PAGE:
It was initially rather disconcerting to come across an elderly woman in an armchair, silently knitting, at the entrance to the exhibition. What was perhaps most unnerving about this sight was the nostalgia I felt – the detail of this work, from the design of the armchair to the warm countenance of the babushka – was a poignant reminder of my travels to Ukraine a couple of years ago, and my personal experiences of staying in a Ukrainian household. I ended up feeling an unusually strong sense of nostalgia when she smiled at me. This work, Knitting and Crocheting the Mandelbrot Set (2011, 2012) from the artist collective Where Dogs Run, is the first to mark the exhibition’s departure from the more overtly political works that emerged in the immediate aftermath of the dissolution of the Soviet Union in 1991. ‘Innovatsia,’ or ‘Innovation,’ is described by the gallery as “a sort of Russian Turner Prize,” and ‘The Russian Art Show’ at Calvert 22 is the first showing of the ‘Innovatsia’ entries outside of Russia. What we are offered in this show, then, is a rare and lucky insight into the most recent developments in contemporary Russian art, and a chance to see where it stands now.

Hanging on the wall next to the knitting woman is Rena Effendi’s photographic series House of Happiness (2009), a documentation of life in the Fergana Valley – an area that spans over the three Central Asian CIS countries, Kyrgyzstan, Tajikistan and Uzbekistan. I was completely enamoured by these eighteen colour images; they diverge quite strongly from the style of celebrated post-Soviet photographer Boris Mikhailov, who’s well known for his dichotomous portrayal of public and private spaces as distinct, but are also strangely reminiscent of him in their synthetic colouring and composition. The Fergana Valley, since the collapse of the USSR, has been undergoing a revival of religiously conservative Islamic beliefs – an aspect of post-Soviet regeneration that is perhaps at odds with the traditional image of post-structuralism. The main protagonists of Effendi’s photographs are Muslim Kyrgyz, Tajik and Uzbek women, predominantly dressed conservatively or wearing hijab. Yet there are two exceptions to this – a nude women in a maternity ward, holding a baby that she has just given birth to, and the image of two naked blondes on a beach, printed on playing cards with the caption “Сладкая Парочка,” translating to “A Sweet Couple.” These are supposedly the quintessential figures of femininity – the mother and the sex object. Further, the scenes are set against grim backdrops of poverty, drug addiction and forced marriage –she shows a sickly sweet pink poster of fluffy white kittens, captioned ironically with just the word “HAPPY,” stuck to the wall of a desolate room, with nothing but a desperately sad-looking unmade single bed. Otherwise, a would-be bride poses against a painted scenic backdrop, or with highly embellished wedding dresses that are at odds with the conservative culture otherwise depicted. The distinction between reality and performance, private and public, are blurred.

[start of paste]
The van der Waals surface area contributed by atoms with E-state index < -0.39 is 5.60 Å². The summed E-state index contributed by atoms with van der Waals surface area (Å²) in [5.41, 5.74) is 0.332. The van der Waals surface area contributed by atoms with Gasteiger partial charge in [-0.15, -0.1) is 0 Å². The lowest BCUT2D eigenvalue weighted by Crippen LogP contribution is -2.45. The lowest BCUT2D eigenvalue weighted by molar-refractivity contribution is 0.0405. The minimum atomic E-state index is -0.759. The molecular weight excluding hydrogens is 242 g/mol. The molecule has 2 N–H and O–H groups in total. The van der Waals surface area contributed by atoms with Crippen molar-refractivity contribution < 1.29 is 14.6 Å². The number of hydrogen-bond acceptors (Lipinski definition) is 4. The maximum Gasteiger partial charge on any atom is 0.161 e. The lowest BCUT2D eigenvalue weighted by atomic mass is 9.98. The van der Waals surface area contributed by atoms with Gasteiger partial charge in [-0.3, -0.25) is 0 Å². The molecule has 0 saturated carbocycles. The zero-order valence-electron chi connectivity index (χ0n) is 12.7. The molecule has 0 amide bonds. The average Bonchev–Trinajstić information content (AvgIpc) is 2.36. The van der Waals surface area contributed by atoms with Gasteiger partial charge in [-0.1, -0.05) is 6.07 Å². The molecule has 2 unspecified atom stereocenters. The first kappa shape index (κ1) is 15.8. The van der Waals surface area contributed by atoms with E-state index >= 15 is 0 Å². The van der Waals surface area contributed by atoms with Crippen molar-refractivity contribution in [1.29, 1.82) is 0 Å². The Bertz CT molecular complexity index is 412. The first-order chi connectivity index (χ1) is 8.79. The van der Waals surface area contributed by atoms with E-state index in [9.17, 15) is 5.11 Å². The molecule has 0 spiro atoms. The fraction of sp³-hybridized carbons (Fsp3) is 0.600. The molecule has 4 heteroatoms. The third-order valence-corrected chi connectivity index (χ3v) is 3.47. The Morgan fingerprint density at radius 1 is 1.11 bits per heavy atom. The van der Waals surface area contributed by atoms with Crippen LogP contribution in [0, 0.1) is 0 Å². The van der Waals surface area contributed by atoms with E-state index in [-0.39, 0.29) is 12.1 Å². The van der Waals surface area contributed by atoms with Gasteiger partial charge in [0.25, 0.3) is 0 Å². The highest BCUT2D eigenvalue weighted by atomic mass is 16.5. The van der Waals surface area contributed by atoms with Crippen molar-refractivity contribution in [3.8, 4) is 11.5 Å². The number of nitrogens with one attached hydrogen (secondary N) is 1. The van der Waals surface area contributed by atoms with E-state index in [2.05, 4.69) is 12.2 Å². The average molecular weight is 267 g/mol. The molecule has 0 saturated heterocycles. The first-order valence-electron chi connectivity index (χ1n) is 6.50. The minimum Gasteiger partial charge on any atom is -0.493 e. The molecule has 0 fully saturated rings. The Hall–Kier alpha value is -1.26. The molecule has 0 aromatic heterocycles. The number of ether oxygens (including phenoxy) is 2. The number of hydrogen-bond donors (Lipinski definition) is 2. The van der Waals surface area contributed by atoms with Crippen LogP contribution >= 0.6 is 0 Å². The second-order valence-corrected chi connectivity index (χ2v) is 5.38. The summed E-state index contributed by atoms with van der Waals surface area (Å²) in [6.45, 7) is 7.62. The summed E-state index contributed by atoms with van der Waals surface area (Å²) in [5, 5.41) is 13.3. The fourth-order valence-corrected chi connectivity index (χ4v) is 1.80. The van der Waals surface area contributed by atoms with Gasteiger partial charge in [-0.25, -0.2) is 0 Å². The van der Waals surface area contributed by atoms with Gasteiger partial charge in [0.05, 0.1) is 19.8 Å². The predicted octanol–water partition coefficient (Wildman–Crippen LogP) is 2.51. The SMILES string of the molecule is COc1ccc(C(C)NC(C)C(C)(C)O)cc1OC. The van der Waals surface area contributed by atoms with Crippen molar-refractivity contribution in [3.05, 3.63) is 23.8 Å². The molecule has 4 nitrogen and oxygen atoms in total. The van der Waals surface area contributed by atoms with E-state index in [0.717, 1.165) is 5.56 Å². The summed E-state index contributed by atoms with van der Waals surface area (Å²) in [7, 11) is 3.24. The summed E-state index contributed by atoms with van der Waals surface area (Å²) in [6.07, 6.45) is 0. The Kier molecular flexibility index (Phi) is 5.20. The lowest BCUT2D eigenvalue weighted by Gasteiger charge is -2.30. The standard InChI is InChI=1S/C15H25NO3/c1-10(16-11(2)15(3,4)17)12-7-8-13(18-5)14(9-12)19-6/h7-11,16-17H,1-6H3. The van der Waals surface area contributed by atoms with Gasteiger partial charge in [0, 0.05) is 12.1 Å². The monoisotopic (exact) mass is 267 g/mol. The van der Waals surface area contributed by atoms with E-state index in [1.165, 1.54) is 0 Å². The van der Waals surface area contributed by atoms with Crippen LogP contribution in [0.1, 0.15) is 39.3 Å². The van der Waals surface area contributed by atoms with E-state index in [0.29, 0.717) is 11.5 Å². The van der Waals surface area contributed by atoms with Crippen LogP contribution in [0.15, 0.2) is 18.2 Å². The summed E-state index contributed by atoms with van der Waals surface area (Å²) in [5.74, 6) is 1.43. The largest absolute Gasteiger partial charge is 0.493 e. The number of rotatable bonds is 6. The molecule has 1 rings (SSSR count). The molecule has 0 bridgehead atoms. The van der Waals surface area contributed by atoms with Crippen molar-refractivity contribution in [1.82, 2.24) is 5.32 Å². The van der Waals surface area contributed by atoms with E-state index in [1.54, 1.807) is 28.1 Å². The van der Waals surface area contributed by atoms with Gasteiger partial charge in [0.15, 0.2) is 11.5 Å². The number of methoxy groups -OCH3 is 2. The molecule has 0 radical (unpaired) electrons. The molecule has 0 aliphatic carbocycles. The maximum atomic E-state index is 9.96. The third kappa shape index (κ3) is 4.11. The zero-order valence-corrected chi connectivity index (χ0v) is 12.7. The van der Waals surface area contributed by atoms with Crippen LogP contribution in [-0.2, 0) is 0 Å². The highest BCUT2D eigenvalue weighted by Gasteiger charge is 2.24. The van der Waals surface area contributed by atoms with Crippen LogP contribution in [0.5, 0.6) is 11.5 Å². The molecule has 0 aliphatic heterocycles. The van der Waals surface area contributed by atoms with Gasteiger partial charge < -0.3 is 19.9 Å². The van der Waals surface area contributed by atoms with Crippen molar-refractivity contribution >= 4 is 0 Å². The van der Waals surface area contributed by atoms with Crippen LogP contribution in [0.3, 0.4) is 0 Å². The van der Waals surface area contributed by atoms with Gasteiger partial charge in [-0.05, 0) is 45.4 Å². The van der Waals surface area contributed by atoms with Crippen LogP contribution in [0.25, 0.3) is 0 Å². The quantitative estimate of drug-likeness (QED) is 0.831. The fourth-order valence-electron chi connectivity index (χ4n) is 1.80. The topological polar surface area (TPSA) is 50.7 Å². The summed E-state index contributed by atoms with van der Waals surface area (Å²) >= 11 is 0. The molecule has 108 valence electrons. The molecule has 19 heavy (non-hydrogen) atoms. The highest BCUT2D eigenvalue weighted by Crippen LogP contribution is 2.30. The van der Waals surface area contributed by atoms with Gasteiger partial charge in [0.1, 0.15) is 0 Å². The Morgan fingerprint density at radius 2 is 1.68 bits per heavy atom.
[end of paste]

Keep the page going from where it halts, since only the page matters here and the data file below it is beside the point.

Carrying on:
Filtering throughout the entire exhibition is the sound of Zveri’s ‘Для Тебя’, meaning ‘for you’, which in my case caused me to bypass other works – promising to return to them shortly – in order to find the source. The song is played on a loop as part of Sergey Bratkov’s mixed media installation Balaklavsky Drive (2009). The piece literally recreates a perilous situation into which a group of young boys appear to be leaping daringly. A video projection plays on a loop with footage of the boys jumping into a river, in front of which is arranged a real collection of large, treacherous looking concrete debris and scrap metal, around which notices posted by the gallery ominously warn you to keep a distance. The work seems to draw a link between youth and fear, with the seemingly fearless young boys ready to dive head first into the dangers that await them in the water.

Lastly, I was surprised by Haim Sokol’s sculptural series Foundation Pit (2008). From a distance, they appear rather inoffensive – an assumption that is perhaps somewhat supported by their titles, City, Dump, Wall, Backyard, and Tower. However, these titles are deceptively light for what is a series of ominous, dark urban microcosms, in which corpses lay strewn across the floor, or a hanged figure is suspended in the air.

This exhibition provides many amazing surprises. This selection from ‘Innovatsia’ shows a new subtlety in contemporary art from post-Soviet states, art that has maintained its depth and cultural substance despite moving ever so slightly away from the political agendas of the nineties and early noughties. A brilliant show, in turns moving and inspiring.

Russian Art at Calvert22, at Calvert 22Ashitha Nagesh reviews The Russian Art Show: Highlights from the Innovation Prize5